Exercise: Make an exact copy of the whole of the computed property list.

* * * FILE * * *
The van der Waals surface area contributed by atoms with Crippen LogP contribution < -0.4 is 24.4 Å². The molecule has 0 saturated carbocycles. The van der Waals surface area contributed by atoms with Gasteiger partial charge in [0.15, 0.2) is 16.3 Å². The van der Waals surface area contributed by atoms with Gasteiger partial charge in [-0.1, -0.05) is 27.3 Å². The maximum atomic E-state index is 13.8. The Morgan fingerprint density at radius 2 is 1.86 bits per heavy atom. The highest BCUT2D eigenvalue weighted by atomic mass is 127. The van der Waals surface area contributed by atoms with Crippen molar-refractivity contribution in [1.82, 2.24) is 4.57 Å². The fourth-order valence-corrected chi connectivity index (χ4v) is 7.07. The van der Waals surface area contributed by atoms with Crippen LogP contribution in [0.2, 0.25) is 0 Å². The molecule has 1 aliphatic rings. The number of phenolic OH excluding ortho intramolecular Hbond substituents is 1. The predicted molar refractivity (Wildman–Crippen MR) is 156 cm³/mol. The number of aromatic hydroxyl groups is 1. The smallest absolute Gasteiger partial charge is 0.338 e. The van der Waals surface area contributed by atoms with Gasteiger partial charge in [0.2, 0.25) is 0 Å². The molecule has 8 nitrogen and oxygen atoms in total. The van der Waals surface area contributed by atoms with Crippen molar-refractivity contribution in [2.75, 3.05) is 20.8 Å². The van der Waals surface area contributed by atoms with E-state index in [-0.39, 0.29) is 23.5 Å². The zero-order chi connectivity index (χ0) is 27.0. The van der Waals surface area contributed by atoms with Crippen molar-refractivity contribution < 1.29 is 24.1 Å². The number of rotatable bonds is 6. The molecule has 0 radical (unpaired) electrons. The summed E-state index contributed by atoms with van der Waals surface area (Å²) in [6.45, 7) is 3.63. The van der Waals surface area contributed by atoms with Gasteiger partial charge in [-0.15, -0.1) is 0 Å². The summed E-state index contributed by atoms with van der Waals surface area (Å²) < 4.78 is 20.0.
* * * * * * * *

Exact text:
The van der Waals surface area contributed by atoms with Crippen LogP contribution < -0.4 is 24.4 Å². The molecule has 0 saturated carbocycles. The van der Waals surface area contributed by atoms with Gasteiger partial charge in [0.15, 0.2) is 16.3 Å². The van der Waals surface area contributed by atoms with Gasteiger partial charge in [-0.1, -0.05) is 27.3 Å². The maximum atomic E-state index is 13.8. The Morgan fingerprint density at radius 2 is 1.86 bits per heavy atom. The highest BCUT2D eigenvalue weighted by atomic mass is 127. The van der Waals surface area contributed by atoms with Crippen molar-refractivity contribution in [1.82, 2.24) is 4.57 Å². The fourth-order valence-corrected chi connectivity index (χ4v) is 7.07. The van der Waals surface area contributed by atoms with Crippen LogP contribution in [0.2, 0.25) is 0 Å². The molecule has 1 aliphatic rings. The number of phenolic OH excluding ortho intramolecular Hbond substituents is 1. The predicted molar refractivity (Wildman–Crippen MR) is 156 cm³/mol. The number of aromatic hydroxyl groups is 1. The smallest absolute Gasteiger partial charge is 0.338 e. The van der Waals surface area contributed by atoms with Gasteiger partial charge in [0.2, 0.25) is 0 Å². The molecule has 8 nitrogen and oxygen atoms in total. The van der Waals surface area contributed by atoms with Crippen molar-refractivity contribution in [2.75, 3.05) is 20.8 Å². The van der Waals surface area contributed by atoms with E-state index in [-0.39, 0.29) is 23.5 Å². The zero-order chi connectivity index (χ0) is 27.0. The van der Waals surface area contributed by atoms with Crippen molar-refractivity contribution < 1.29 is 24.1 Å². The number of rotatable bonds is 6. The molecule has 0 radical (unpaired) electrons. The summed E-state index contributed by atoms with van der Waals surface area (Å²) in [6.45, 7) is 3.63. The van der Waals surface area contributed by atoms with Gasteiger partial charge in [-0.15, -0.1) is 0 Å². The summed E-state index contributed by atoms with van der Waals surface area (Å²) < 4.78 is 20.0.